One of my dearest friends from the Old Days in Eastern Europe came to visit this weekend. I took her upstairs and let her choose which of our two guest rooms she preferred. Then I let her pick her towel, in an assortment of colors. The next morning, she had the weighty decision of which Polish mug to use for coffee. When we went out for brunch later, I described two fun restaurants in town, letting her have the final say.
“It’s all about choices with you,” she observed. “Makes sense, since we used to live in a place where you couldn’t choose anything.”
I guess I’ve exercised my freedom of choice a few times this summer.
Sometimes we get to use our God-given sound mind to reason things out and sift through the options, as in a major purchase. Like buying a car.
My old dependable car, on its last legs and suddenly revived, began a swift decline once more. It was time. We shopped carefully and found an incredible deal on a new-to-me used one. I exchanged a beige Nissan Altima for a beige Nissan Altima (boring, huh?) but one that’s 16 years younger.
I’m loyal to cars like I am to people. I choose wisely and I keep them forever. As I signed the papers at the dealership, I explained what I like.
“I don’t need all the new flashy stuff. I like basic. No frills. Sturdy. Reliable.” I look over at Steve and we both laugh.
It’s all about choices. Picking a good one. I did that with husbands and I’ve done it with cars. I’ve only had five cars in my lifetime: Cecilia Celica, Cuffy Cavalier, Pissant Passat (the one featured in my book), Nellie Nissan (may she rest in peace!), and now Alma Altima.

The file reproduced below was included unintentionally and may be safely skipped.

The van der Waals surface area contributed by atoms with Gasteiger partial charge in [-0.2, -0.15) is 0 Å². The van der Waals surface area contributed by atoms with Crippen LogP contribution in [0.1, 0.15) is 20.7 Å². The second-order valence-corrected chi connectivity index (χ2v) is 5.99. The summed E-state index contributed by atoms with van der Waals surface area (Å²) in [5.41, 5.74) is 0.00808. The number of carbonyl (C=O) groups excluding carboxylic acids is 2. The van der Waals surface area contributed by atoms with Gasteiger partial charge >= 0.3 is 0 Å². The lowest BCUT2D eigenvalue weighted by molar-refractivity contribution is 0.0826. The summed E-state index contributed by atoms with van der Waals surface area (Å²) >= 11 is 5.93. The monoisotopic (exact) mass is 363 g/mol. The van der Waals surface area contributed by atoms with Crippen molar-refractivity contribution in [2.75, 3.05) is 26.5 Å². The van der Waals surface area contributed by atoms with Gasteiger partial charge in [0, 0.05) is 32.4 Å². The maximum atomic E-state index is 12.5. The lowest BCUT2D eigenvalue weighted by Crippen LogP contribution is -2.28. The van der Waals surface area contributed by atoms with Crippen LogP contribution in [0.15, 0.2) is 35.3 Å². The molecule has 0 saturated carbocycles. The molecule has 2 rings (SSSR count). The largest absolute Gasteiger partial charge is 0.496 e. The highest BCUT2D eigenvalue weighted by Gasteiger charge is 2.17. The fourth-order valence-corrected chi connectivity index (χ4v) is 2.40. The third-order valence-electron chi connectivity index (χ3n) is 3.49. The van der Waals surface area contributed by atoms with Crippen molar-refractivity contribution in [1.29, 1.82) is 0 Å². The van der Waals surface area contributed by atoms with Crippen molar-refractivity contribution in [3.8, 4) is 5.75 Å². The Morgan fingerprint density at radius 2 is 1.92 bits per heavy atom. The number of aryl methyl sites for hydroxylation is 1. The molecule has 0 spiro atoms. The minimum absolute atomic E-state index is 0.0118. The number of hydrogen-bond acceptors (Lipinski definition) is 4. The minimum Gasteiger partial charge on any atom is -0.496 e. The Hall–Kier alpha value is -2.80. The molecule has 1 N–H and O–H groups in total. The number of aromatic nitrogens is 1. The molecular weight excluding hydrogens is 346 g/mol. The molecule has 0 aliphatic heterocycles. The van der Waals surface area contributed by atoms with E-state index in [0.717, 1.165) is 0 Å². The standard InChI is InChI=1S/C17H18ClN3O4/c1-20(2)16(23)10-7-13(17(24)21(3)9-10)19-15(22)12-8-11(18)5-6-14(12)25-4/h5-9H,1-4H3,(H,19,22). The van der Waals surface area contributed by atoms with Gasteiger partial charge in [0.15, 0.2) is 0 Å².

Sometimes decision-making is just plain overwhelming. I can vacillate and wish someone (anyone!) would make the decision for me. Like whether to take a class.
Earlier, I wrote about my difficult decision about my Rhetoric class. It didn’t end there. For seven weeks out of a ten-week course, I kept up a grueling pace of reading four extremely-hard-to-grasp chapters and writing four I’m-in-way-over-my-head essays each week. Then, my textbooks were recalled by the library. I tried to extend the loan and couldn’t. How could I continue without the books?
I prayed, I agonized, and I dropped the class. It helps that I had spent no money on either the class or the textbooks; just time and diminishing brain power. How could I invest so much work and then quit? Especially when my professor offered me an extension and said I had earned an “A” so far. Being a drop-out is something new for me. I waffled all week, second-guessing my verdict.
But this last weekend, I felt relieved. My decision freed me up to enjoy my houseguest from Europe, a wedding with Cru students, and a visit from relatives on their way to meet their brand new grandson. Because of my choice, I sidestepped having to spend the weekend either writing a 20-page research paper (footnotes and all) or losing sleep and stressing over it.
And tonight? I get to read a book for pleasure. Yes, I’ve stopped regretting my decision. It’s all about the choices we make. Choose wisely, my friend.